Q: Archbishop J, why celebrate All Saints?
The saints are our elder brothers and sisters in the faith. They have gone before us and have triumphed over mediocrity, selfishness and sin. They have made their lives a courageous offering to God. Against all the odds, they stand out and their light shines.
Saints have nothing more than we have; they do not have any special or extraordinary grace. Like us, they struggle with faith, discerning their vocation in obedience to God; through the generosity of their lives, dying to self and allowing Christ to become all in all.
Those whom we honour as saints today did not start as we see them now. Like us they had doubts, prejudices, failures and struggles over which they agonised. This is important for us to remember! The saints began as we begin in need of salvation from Jesus Christ.
What separates them from us is the depth of their surrender to Christ’s love and grace, the way they put God before all else, the love they had for their fellowmen and the deep insatiable desire they had for God.
Maybe, because they have drawn close to Christ, they see the truth of sin and the truth of the human condition—the truth that only God could save us. By experiencing this deep and fundamental truth they have responded to God with much love and devotion.
The saints experience what God is doing for them in Jesus Christ and their gratitude is boundless. Their desire for God is unfettered and their lives are shaped and moulded by this generosity.
Remember the meeting between the woman with a bad reputation and Jesus in Simon’s house (Lk 7:36–50). In this passage Jesus equated the response to being forgiven with love poured out. Those who are forgiven much will love much.
Each of us has a favourite saint for different occasions and purposes. If you lose something, you turn to St Anthony.
If you have a difficult person to deal with, someone who is resisting God, you know the one to whom you must look is St Jude—for help in hopeless cases.
We see St Martin de Porres as the miracle worker, turn readily to St Michael for protection and to St Joseph for fatherly care. Then, there are several others to whom we may have devotion.
What about the saints we do not know? The men and women who lived heroic lives, yet in obscurity they lived and in obscurity they died. They were never declared saints, and no-one knows, necessarily, that they are in Heaven.
We can be sure there are many women and men in Heaven who have not been recognised by the Church as saints. Their lives are of great benefit to us as they intercede before the throne of God.
The Feast of All Saints is for all the unsung heroes of the faith who have gone before us, those known and unknown whose lives were configured to Christ. They are now in Heaven and are our intercessors. The saints, including the unknown ones, are part of us and we are in communion with them.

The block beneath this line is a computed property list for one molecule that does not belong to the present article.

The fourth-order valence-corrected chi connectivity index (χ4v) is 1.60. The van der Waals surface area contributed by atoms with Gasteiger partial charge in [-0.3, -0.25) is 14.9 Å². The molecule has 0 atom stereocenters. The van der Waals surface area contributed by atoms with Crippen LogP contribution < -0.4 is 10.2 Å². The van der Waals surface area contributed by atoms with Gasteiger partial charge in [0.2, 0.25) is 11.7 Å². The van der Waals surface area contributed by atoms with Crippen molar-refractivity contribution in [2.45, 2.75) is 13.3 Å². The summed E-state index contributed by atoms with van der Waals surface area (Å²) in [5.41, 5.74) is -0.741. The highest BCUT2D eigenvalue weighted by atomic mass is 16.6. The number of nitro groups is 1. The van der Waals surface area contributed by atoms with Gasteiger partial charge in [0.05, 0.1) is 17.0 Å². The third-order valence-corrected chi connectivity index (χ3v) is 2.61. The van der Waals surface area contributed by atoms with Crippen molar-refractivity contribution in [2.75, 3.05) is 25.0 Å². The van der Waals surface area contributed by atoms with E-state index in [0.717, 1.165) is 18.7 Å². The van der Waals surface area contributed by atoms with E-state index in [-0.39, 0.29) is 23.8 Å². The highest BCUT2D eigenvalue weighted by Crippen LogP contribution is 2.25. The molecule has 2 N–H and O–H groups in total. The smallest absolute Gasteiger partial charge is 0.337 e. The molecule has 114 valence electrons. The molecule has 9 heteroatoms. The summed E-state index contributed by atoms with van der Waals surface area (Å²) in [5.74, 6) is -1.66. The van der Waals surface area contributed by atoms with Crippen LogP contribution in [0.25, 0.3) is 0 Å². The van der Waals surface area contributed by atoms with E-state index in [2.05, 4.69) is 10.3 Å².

A Communion of Saints
The Catholic world is populated with many types of beings. There are those who have gone before us and are in the heavenly court with the angels and the One of great age who sits on the throne. They pray for us.
Then, there are those who have died and are not in Heaven. They wait to be set free. We have the privilege and obligation to pray for them.
And, there are the living who are on their way to God. The saints pray for us.
The author of the Book of Hebrews says: “…since we are surrounded by such a great cloud of witnesses, let us throw off everything that hinders … and let us run with perseverance the race marked out for us. Let us fix our eyes on Jesus, the author and perfector of our faith, who for the joy set before him endured the cross, scorning its shame, and sat down at the right hand of the throne of God (Heb 12:1–2).
Here we see another reason for celebrating the saints. Like Jesus they were configured to God’s will through grace. Though they had to endure much suffering, they gave their lives with joy, witnessing to what is truly important while on this earth. They remind us that our true home is in Heaven. Their witness encourages us to press forward in the struggle against sin. The saints form so great a cloud of witnesses!
The saints’ witness reminds us of our vocation—to become saints. While we live our lives with much passion, giving due attention to all our cares and responsibilities, let us remember we are destined for eternity with God. If we live this vocation, one day we will be celebrated with all the saints on this day.
I have known saints, I believe, although they are not canonised yet; among them Archbishop Anthony Pantin our first local archbishop and Rose Williams who raised over 80 children in her home during her lifetime. None was her own: all called her mother.
Let us celebrate all the saints who form a cloud of witnesses, interceding for us and reminding us of our true home.
Key Message: All Saints is about the unsung heroes of the faith who minister to us by their inter-cession and remind us of our vocation to sanctity.
Action Step: Meditate on your vocation to be a saint. Do you live for God, to be with Him forever in the next world? Do concrete acts of surrender to God every day.
Scripture Reading: 1 Timothy 6:12–16